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Olympic Games

XVIII (18th) WINTER GAMES
NAGANO, JAPAN | February 7th - 22nd, 1998


Nagano, JPN


Nagano 1998

NAGANO, JAPAN
XVIIIth WINTER GAMES

February 7 - 22, 1998

Mascot - Snowlets

72 countries, 2302 athletes (814 women)

7 sports, 68 events

Opening - Emperor Akihito and Empress Michiko

Torch lit by - Midori Ito (figure skating)

Candidates: Jaca (ESP), Ostersund (SWE), Salt Lake City, Val d'Aosta (ITA)

15 June 1991 - 97th IOC Session in Birmingham, UK - Nagano was elected to be the host of the XXVIIIth Olympic Winter Games in 1998.

Round

1

2

3

4

5

Nagano

21

 

30

36

46

Jaca

19

 

5

 

 

Ostersund

18

 

25

23

 

Aosta

15

29

 

 

 

Salt Lake City

15

59

27

29

42

The East met West in February 1998 as Nagano, Japan played host to 72 nations - 10 of which competed for the first time in an Olympic Winter Games - and regions participating in the final Olympic Games of the 20th century.

The country's raw enthusiasm for the games persisted despite a pummeling of snow, rain and more snow and finally even an earthquake which delayed several of the games alpine events. Perhaps the defining event of these games, the strange meteorology of the past two weeks bedeviled organizers and beleaguered athletes, forcing cancellations, reschedulings and general befuddlement all around.

And the people came - 1,358,207 of them at competitions and victory ceremonies by Sunday afternoon. Local Olympic organizers expected the total at competitions alone to reach 1,270,000 when everything from Sunday is counted.

The ice hockey tournament was a source of inspirational team efforts. The U.S. women's ice hockey team defeated nemesis Canada 3-1 in the final to capture the sport's first gold medal. In the men's competition, the Czech Republic team, which featured the least amount of professional players of any final-round team, shocked Canada with a legendary 2-1 shootout victory in the semifinals and held off the mighty Russians 1-0 in the final to win gold.

Nordic skier Bjorn Dahlie won four medals and became the winningest Winter Olympic athlete ever, leaving Nagano with a career total of 12 medals, including eight gold.

U.S. figure skater Tara Lipinski became the youngest woman ever to win her event. The 15-year-old held off Michelle Kwan's near-perfect challenge for the honor. Russian Ilia Kulik upset favorites Todd Eldridge and Elvis Stojko to capture his first gold medal in men's figure skating.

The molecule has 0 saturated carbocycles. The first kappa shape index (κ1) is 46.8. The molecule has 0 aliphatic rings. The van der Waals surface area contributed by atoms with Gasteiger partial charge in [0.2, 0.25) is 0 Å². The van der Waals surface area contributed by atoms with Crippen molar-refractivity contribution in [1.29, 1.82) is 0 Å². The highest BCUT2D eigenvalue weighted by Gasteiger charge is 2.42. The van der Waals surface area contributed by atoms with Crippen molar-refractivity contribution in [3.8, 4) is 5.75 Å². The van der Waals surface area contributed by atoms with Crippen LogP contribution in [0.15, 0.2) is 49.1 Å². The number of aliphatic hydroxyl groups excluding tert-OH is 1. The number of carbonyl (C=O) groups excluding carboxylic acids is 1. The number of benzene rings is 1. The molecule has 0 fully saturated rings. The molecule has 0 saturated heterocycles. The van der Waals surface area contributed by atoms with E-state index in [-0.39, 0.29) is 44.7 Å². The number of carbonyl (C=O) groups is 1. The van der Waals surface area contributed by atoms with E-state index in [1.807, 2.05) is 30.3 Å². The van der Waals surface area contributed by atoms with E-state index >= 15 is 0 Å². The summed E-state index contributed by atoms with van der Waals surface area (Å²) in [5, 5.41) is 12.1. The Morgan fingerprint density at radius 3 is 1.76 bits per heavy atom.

The home crowd waved flags and cheered wildly through a driving snow for Japanese ski jumpers Masahiko Harada and Takanobu Okabe who tied for the longest jump on skis in Olympic history - 137 meters.

New medal events such as women's ice hockey as well as snowboarding and curling were also received well by the crowds.

Canadian ski boarder Ross Rebagliati won a gold medal in men's slalom, only to have it taken away because of a failed marijuana drug test. An arbitrator sided with Rebagliati, who said second-hand smoke caused his positive test, and returned the medal to him.

One of the most memorable images of the games was Austrian Hermann Maier's fall in the downhill. It was a horrible tumble which launched Maier into the air upside-down before smashing him through two retaining fences. Amazingly Maier was not seriously injured and returned three days later to win the Super-G.

The list of those who didn't get a medal at all included some unexpected names: Alberto Tomba, Wayne Gretzky and American figure skater Nicole Bobek, whose bumps, skids and falls made for some of the games' most excruciating images. She finished 17th. And the U.S. men's hockey finished last in many eyes when, after being eliminated from the tournament, some of its players trashed three Olympic Village rooms.

"Congratulations, Nagano and Japan,'' IOC president Juan Antonio Samaranch said in his speech at the closing ceremony. ''You have presented to the world the best organization in the history of the Olympic Winter Games.'" That praise fell short of the ultimate accolade of ''the best Winter Games ever'' that Samaranch bestowed on Lillehammer four years ago. But it was more enthusiastic than the label ''indeed most exceptional'' that he used to describe the troubled 1996 Summer Games in Atlanta. Samaranch also noted with gratitude the fact that the nations of the world had upheld the terms of a nonbinding U.N. resolution calling for no military hostilities during the games. ''We hope that the observance of the Olympic Truce during the Nagano Olympic Winter Games has served the purpose of searching for peaceful and diplomatic solutions to the conflicts we are facing today,'' he said.

The Olympics ended with an eerie, memorable image: a darkened Minami Nagano Sports Park jammed with people, the only light a few muted blue spotlights and orange flames flickering in five places - four traditional Japanese bonfires and, high above, the Olympic flame. Spectators, given handheld, battery-operated lanterns to hold, ignited them on command, turning the stadium into a breathtaking cluster of human fireflies. On the giant video monitor, images of games past scrolled by: St. Moritz. Oslo. Grenoble. Sapporo. Innsbruck. Lake Placid. Sarajevo. And, finally, Nagano - the images of the past two weeks, packaged in slow motion, a perfect highlight film. Countless spotlights pierced the air above the stadium, illuminating it against the mountain backdrop at dusk. The virtual darkness bred quiet, which bred intensity and rapt attentiveness - until a cascade of fireworks constructed with ancient Japanese techniques lit up the sky.

Nagano Mayor Tasuku Tsukada presented the Olympic flag to Deedee Corradini, mayor of Salt Lake City, home of the next Winter Games in 2002. Later, the Utah vanguard - a stagecoach and riders on horseback - reconnoitered the arena with a once-around and gave the Japanese a taste of what the next Winter Olympics might hold.